The psychology behind acceptance of the Nanny State

Every day we encounter a series of crises, either legitimate or fabricated, which somehow justifies the erosion of our natural rights through a new and fancy big government policy. Whether it's Washington's 'Cash for Clunkers' or government-installed CCTV cameras in our homes, the sheer audacity of modern-day legislation is disheartening.

I can't help but glance at my neighbors to see a hint of outrage in their eyes. Instead what I find are eyes glazed over with TV entertainment like 'Dancing with the Stars' or 'Master Chef'.

People just don't seem to question our political overlords. It is an Orwellian nightmare. What is going on? Are they stupid? Do they even care?

After watching an outstanding lecture on Predictable Irrationality by Dan Ariely, I think I may have figured it out.

One of the case studies Dr Ariely presents in his lecture is the difference in organ donation rates across different countries in Europe. Intriguingly, countries with similar cultural behavior and values had profoundly different rates of organ donation.

The reason for this divergence was finally found to be due to the check-box wording at the local DMV (Department of Motor Vehicles). Countries with a high organ donation rate had DMV forms that asked the individual to check the box if they want to opt-out of organ donation in the event of a fatal accident. In contrast, countries with low organ donation rates possessed DMV forms that asked individuals to check the box if they wish to opt-in to donate their organs.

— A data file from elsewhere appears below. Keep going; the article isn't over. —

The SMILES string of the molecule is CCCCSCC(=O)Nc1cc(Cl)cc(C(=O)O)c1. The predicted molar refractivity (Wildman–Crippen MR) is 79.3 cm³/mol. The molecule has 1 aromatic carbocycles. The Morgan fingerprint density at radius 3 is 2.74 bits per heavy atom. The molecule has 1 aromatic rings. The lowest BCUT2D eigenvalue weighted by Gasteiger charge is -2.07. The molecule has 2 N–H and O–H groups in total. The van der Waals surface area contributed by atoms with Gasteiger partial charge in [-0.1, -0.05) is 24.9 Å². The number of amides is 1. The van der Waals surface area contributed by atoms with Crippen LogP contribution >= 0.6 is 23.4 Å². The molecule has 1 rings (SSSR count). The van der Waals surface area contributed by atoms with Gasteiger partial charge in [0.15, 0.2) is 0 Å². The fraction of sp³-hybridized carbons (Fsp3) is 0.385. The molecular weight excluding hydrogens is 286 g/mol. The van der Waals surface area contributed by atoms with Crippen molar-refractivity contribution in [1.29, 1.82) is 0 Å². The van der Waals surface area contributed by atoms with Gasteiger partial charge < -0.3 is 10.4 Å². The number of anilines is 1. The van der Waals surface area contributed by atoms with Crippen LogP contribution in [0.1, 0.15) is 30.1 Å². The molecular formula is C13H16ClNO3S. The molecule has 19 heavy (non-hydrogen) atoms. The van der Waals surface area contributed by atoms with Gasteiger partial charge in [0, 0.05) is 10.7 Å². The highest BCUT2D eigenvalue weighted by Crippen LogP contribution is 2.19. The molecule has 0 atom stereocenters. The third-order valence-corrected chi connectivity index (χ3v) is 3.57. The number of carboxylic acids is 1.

In both cases, individuals didn't check the box and ended up with two divergent results. Ariely concludes that this result was not due to a lack of compassion on the part of the individual filling out the form. Rather, an issue such as organ donation is quite complex and people were inclined to settle with the pre-decided default choice on the form. Ariely proceeds to cite many other striking examples of similar behavior.

In a political context, this finding would suggest that people who apparently don't appear to care about the erosion of civil liberties, actually do care. However, the issues appear too complex and difficult for one person to make a difference. Thus, these concerns are thrown into the "too hard" basket... the default road is taken.

Unfortunately, the default choice is a road to tyranny and total government intervention, where individual freedom is trampled upon.

So where does that leave those of us who disagree with this 'express elevator to hell'? The battle must be fought on several fronts, but I believe the most important one is in the intellectual arena. Apologetics for tyranny must be countered with the ideas of liberty. The all-encompassing power of the State must not be celebrated, but challenged with the reality of oligarchical rule.

In short, liberty and freedom needs to be the new black.